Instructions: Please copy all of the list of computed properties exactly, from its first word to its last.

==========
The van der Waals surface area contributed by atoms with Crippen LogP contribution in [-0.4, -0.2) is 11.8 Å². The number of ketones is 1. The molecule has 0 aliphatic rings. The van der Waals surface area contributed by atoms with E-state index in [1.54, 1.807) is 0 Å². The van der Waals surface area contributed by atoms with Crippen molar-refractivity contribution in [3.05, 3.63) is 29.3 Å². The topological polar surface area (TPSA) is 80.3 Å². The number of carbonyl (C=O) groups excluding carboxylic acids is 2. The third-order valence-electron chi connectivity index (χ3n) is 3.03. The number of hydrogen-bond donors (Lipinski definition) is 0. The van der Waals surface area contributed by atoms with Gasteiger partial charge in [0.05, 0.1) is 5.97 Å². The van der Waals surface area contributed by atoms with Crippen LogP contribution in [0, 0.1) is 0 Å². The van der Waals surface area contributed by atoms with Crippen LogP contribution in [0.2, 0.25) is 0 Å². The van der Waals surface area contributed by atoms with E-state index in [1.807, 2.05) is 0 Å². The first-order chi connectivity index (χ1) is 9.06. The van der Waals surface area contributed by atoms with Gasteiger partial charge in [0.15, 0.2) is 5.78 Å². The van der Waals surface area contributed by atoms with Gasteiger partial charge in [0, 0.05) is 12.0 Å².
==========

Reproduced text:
The van der Waals surface area contributed by atoms with Crippen LogP contribution in [-0.4, -0.2) is 11.8 Å². The number of ketones is 1. The molecule has 0 aliphatic rings. The van der Waals surface area contributed by atoms with E-state index in [1.54, 1.807) is 0 Å². The van der Waals surface area contributed by atoms with Crippen molar-refractivity contribution in [3.05, 3.63) is 29.3 Å². The topological polar surface area (TPSA) is 80.3 Å². The number of carbonyl (C=O) groups excluding carboxylic acids is 2. The third-order valence-electron chi connectivity index (χ3n) is 3.03. The number of hydrogen-bond donors (Lipinski definition) is 0. The van der Waals surface area contributed by atoms with Gasteiger partial charge in [0.05, 0.1) is 5.97 Å². The van der Waals surface area contributed by atoms with Crippen LogP contribution in [0, 0.1) is 0 Å². The van der Waals surface area contributed by atoms with Crippen LogP contribution in [0.2, 0.25) is 0 Å². The van der Waals surface area contributed by atoms with E-state index in [1.807, 2.05) is 0 Å². The first-order chi connectivity index (χ1) is 9.06. The van der Waals surface area contributed by atoms with Gasteiger partial charge in [0.15, 0.2) is 5.78 Å². The van der Waals surface area contributed by atoms with Gasteiger partial charge in [0, 0.05) is 12.0 Å².